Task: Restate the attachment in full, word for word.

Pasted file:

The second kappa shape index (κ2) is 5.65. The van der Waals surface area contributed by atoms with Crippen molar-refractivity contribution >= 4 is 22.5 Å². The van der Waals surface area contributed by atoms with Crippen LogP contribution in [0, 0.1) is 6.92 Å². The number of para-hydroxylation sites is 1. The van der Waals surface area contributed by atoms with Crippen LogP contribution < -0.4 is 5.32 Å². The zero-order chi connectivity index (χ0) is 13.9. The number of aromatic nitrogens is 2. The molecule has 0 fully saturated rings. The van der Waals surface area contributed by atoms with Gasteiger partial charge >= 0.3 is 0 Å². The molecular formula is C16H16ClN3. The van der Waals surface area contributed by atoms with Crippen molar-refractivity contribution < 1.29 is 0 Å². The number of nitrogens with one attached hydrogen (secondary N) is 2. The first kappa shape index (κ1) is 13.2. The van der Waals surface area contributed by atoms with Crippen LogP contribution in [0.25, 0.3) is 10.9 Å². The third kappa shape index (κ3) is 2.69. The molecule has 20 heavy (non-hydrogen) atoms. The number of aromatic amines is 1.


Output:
The second kappa shape index (κ2) is 5.65. The van der Waals surface area contributed by atoms with Crippen molar-refractivity contribution >= 4 is 22.5 Å². The van der Waals surface area contributed by atoms with Crippen LogP contribution in [0, 0.1) is 6.92 Å². The number of para-hydroxylation sites is 1. The van der Waals surface area contributed by atoms with Crippen LogP contribution < -0.4 is 5.32 Å². The zero-order chi connectivity index (χ0) is 13.9. The number of aromatic nitrogens is 2. The molecule has 0 fully saturated rings. The van der Waals surface area contributed by atoms with Gasteiger partial charge >= 0.3 is 0 Å². The molecular formula is C16H16ClN3. The van der Waals surface area contributed by atoms with Crippen molar-refractivity contribution < 1.29 is 0 Å². The number of nitrogens with one attached hydrogen (secondary N) is 2. The first kappa shape index (κ1) is 13.2. The van der Waals surface area contributed by atoms with Crippen LogP contribution in [0.25, 0.3) is 10.9 Å². The third kappa shape index (κ3) is 2.69. The molecule has 20 heavy (non-hydrogen) atoms. The number of aromatic amines is 1.